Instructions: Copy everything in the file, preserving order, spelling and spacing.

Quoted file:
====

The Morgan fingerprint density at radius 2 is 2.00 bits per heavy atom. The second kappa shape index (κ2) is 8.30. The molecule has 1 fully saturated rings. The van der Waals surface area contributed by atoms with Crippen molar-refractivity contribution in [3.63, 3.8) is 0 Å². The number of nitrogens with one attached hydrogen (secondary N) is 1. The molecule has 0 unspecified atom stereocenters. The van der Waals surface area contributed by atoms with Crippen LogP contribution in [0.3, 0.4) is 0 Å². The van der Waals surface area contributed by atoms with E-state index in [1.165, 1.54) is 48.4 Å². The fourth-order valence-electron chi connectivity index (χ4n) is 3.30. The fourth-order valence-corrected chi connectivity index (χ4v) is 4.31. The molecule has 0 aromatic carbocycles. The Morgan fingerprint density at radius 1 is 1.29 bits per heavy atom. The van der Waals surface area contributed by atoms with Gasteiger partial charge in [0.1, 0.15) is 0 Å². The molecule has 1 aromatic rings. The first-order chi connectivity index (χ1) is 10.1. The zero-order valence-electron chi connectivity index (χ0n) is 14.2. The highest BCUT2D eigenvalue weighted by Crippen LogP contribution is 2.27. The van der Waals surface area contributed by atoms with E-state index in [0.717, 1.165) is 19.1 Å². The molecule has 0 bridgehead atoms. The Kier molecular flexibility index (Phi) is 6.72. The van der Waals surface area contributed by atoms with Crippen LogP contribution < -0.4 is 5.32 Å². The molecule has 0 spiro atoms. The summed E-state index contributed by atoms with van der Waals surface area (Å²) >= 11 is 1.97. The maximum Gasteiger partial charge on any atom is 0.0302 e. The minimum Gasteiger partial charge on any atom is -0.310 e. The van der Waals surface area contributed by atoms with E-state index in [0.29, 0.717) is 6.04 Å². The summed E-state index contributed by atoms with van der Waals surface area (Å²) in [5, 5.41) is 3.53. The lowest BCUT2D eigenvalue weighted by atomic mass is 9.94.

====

The Morgan fingerprint density at radius 2 is 2.00 bits per heavy atom. The second kappa shape index (κ2) is 8.30. The molecule has 1 fully saturated rings. The van der Waals surface area contributed by atoms with Crippen molar-refractivity contribution in [3.63, 3.8) is 0 Å². The number of nitrogens with one attached hydrogen (secondary N) is 1. The molecule has 0 unspecified atom stereocenters. The van der Waals surface area contributed by atoms with Crippen LogP contribution in [0.3, 0.4) is 0 Å². The van der Waals surface area contributed by atoms with E-state index in [1.165, 1.54) is 48.4 Å². The fourth-order valence-electron chi connectivity index (χ4n) is 3.30. The fourth-order valence-corrected chi connectivity index (χ4v) is 4.31. The molecule has 0 aromatic carbocycles. The Morgan fingerprint density at radius 1 is 1.29 bits per heavy atom. The van der Waals surface area contributed by atoms with Gasteiger partial charge in [0.1, 0.15) is 0 Å². The molecule has 1 aromatic rings. The first-order chi connectivity index (χ1) is 10.1. The zero-order valence-electron chi connectivity index (χ0n) is 14.2. The highest BCUT2D eigenvalue weighted by Crippen LogP contribution is 2.27. The van der Waals surface area contributed by atoms with E-state index in [0.717, 1.165) is 19.1 Å². The molecule has 0 bridgehead atoms. The Kier molecular flexibility index (Phi) is 6.72. The van der Waals surface area contributed by atoms with Crippen LogP contribution < -0.4 is 5.32 Å². The molecule has 0 spiro atoms. The summed E-state index contributed by atoms with van der Waals surface area (Å²) >= 11 is 1.97. The maximum Gasteiger partial charge on any atom is 0.0302 e. The minimum Gasteiger partial charge on any atom is -0.310 e. The van der Waals surface area contributed by atoms with E-state index in [0.29, 0.717) is 6.04 Å². The summed E-state index contributed by atoms with van der Waals surface area (Å²) in [5, 5.41) is 3.53. The lowest BCUT2D eigenvalue weighted by atomic mass is 9.94.